In the final minutes, the New York Knicks imitated their frenetic coach, Hubie Brown, and clawed and blocked and harassed their way to a 100-97 victory over the Washington Bullets tonight.
The Knicks came back from a 10-point deficit in the third quarter and played a swarming defense for the rest of the game.
Brown returned to the bench only last week after doctors diagnosed him for angina. If his prescription was for calm, he didn't follow it, running up and down the sideline, asking for pressure and more pressure. He got what he wanted in triplicate.
Bill Cartwright, Ray Williams and and Rory Sparrow forced turnovers in the last three minutes and were able to score the decisive points at the foul line. The three combined for 55 points, with Williams leading the team with 21 points.
"Our guards played foolishly in the first half," Brown said with his accustomed candor. "But as it got down to the last six minutes, they were great."
"In the end, we did the same thing we did all game," Sparrow said. "We sustained our pressure and they weren't able to sustain theirs. We played 11 guys and that helped."
Brown shrugged at suggestions that his coaching style could prove a liability to his health, even as it helps incite the Knicks into the win column.
"There's no damage to my heart, it's my arteries," he said. "As long as I maintain the medication and stay cool with the exception of the 2 1/2-hour roller-coaster, I'll be fine. It's difficult to coach outside your personality. I wish I could be like John Wooden: just cross my legs and watch--but I can't."
For the Bullets, it was the second straight night of deep disappointment. Tonight's loss to the Knicks and Friday night's loss in Philadelphia, which hinged on a controversial technical foul called against Jeff Ruland, are a rough beginning.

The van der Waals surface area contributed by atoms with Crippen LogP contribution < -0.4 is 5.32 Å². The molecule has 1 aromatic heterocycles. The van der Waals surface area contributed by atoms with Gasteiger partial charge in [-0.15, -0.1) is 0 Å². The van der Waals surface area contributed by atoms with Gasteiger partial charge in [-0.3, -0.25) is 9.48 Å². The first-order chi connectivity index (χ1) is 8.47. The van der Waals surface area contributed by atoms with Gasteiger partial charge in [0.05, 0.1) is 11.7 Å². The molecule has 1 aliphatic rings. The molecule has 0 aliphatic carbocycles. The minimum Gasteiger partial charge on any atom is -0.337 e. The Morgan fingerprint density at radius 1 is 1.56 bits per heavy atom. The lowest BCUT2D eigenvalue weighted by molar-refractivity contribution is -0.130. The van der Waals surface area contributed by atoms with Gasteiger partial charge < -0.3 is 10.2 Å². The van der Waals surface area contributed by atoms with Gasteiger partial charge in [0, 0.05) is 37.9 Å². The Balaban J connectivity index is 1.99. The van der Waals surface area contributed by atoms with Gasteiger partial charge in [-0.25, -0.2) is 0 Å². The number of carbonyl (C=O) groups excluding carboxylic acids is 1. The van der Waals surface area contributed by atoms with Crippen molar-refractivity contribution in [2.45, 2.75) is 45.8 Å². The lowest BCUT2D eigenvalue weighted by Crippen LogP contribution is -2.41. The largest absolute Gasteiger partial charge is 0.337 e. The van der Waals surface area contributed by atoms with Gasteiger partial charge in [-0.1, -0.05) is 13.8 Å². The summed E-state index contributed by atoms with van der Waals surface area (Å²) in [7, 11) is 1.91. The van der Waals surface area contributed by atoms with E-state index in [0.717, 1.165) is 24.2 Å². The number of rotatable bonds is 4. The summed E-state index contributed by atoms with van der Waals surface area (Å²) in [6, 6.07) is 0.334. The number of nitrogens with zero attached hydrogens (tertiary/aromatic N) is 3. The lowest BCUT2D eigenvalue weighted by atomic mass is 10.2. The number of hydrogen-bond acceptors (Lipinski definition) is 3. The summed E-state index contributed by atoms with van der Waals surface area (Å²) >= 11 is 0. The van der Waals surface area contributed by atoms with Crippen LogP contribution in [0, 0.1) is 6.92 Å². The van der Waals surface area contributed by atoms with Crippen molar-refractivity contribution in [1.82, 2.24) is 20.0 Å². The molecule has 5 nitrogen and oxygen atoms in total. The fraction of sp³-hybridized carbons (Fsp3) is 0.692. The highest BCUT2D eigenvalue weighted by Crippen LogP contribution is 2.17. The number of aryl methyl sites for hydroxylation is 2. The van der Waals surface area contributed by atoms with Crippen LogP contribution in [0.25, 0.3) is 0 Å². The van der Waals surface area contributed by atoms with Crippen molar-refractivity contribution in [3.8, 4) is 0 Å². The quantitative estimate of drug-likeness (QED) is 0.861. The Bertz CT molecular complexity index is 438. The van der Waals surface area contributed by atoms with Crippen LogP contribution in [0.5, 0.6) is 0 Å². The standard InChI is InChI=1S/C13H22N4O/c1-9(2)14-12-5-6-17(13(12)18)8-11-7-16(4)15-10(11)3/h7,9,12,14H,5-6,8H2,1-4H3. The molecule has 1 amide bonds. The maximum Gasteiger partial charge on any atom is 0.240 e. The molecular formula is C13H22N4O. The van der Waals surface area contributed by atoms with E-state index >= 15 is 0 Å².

Playing just as aggressively as he did in Philadelphia against Moses Malone, Ruland scored 28 points and had 14 rebounds before fouling out in the final seconds. Ruland's 18 free throws ties a Madison Square Garden record for a visiting player. It was also a career high.
But, said Coach Gene Shue, Ruland made a crucial error just before fouling out. "That steal (by Williams) was the key play," Shue said. "He had the ball on the break, and instead of passing off to one of the guards, it's stolen.
"But that wasn't the only thing for us. We had chances to blow it open. We just couldn't score. Jeff Malone has just not shot well (three for 14 tonight, eight for 32 in two games) and Ricky Sobers has been in foul trouble from the opening whistle in both games. With that happening, you can't get a rhythm going."
The Bullets shot .395 from the field. "I don't know what it is exactly," said Malone. "Maybe I'm pressing, trying to do well. I shot so well in the preseason and now I'm around 20 percent. I gotta start feeling good about taking my shot."
The Knicks (.414) were not much better. For a six-minute stretch in the second period, they went zero for 17.
Although the officiating was far from flawless, there were fewer complaints than Friday in Philadelphia.
Before the game, locked-out league officials, including union leader Jack Madden, protested outside Madison Square Garden. When the protesters tried to bring their rally inside, police tore up their placards and escorted them to Eighth Avenue. The league and the referees are still trying to negotiate a settlement in Princeton, N.J.
After the game Shue said, "I think (the officiating) is going to be a problem, especially on the road.